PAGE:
My son was three when I bought him his first dress.
I used to travel a lot and I’d tell him about the countries I was about to visit and then he’d suggest things to bring back for him. He requested a snow globe from Croatia, a robot from Japan and when I told him about Las Vegas, he asked me to bring him a dress that went up when you spun around in it. So I did.
To his three-year-old mind the dress was just a novelty. Something he’d seen other kids wearing and wanted to discover for himself. Any feelings I had about boys wearing dresses belonged to me, not him. And I had none.
Later he asked for a pram for his teddybear and then dolls to replace it with. He’d push them around the garden, pretend to feed them and change their nappies.
When I asked him what he wanted to be when he grew up he said, “A Dad.”
He’s nine now and he hasn’t asked for any more dresses. The dolls and prams have been replaced by Minecraft and Lego for the most part. When I ask him what he wants to be one day, the answer has become, “I dunno… can you make money inventing things? Oh, and I want to be a Dad.”
He also has his first girlfriend who likes Minecraft and Lego as much as he does.
The older my sons get, the harder I find it to combat the dodgy gender stereotyping manifest in the world around them. Lego is separated into pink and blue boxes and dolls aren’t packaged for boys. Why is that? Are we afraid that boys grow up to be really good at taking care of kids? Why would girls be less interested in Lego superheroes and ninjas?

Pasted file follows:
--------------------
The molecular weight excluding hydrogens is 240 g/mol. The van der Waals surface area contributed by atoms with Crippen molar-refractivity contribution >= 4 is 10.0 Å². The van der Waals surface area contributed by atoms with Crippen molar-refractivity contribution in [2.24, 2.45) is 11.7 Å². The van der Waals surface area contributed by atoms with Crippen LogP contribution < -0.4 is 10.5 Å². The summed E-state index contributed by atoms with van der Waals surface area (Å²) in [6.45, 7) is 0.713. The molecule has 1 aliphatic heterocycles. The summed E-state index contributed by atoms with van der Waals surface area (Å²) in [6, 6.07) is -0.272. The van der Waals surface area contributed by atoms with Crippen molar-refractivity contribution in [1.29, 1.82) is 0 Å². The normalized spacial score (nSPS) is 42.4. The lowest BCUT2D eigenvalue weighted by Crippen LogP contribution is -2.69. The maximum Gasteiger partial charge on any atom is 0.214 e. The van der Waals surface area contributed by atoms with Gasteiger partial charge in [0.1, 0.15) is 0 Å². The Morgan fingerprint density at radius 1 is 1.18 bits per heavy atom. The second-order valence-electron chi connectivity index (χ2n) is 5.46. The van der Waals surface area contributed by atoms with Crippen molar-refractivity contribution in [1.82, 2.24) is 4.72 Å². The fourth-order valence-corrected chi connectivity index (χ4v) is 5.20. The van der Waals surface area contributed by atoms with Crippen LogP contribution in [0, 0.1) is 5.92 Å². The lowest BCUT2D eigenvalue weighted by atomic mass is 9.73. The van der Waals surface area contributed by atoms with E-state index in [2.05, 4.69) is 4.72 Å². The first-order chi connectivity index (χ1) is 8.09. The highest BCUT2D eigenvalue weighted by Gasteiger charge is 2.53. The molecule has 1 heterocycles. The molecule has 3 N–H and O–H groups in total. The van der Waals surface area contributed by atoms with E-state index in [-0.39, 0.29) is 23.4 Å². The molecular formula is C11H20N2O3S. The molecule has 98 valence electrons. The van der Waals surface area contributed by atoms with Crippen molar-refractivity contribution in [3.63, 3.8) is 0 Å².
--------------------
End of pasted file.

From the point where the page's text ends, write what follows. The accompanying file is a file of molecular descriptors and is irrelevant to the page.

The world, by all appearances, has been assembled by a generation of men raised by women and desperately seeking a replacement for a mythical matriarch that achieved perfection only in their pre-pubescent minds.
No women comes close to the queen of their childhood universe, which they’ve enshrined in the aisles of toy stores and on the covers of magazines. In this realm men are absent and distracted. When they are around, they’re drinking beer and fixing things, in-between fights.
Ladies are “different”.
When you challenge them to point out the differences beyond the obvious physical hollows and protrusions, however, they’re stumped.
The most cogent argument I’ve heard amounted to, “They’re just different, OK?”
But they aren’t.
Girls like guns and trucks and spaceships just as much as boys like dolls and ponies and dresses that swoosh up when you dance in them. Except when they don’t.
The point is that boys and girls don’t look at things as being made for one gender or the other. They get that shit from adults. And adults get that shit from one of the most tragic demographics of modern history.
That being the same guy who’s asking when it’ll be International Men’s Day or lamenting the fact that Black History gets an entire month.
Yeah, girls aren’t like boys — because they’ve been disadvantaged in a way no man can understand. The fallout of that legacy is a world that makes it difficult for both girls and boys to be whoever they want.
Also posted on Medium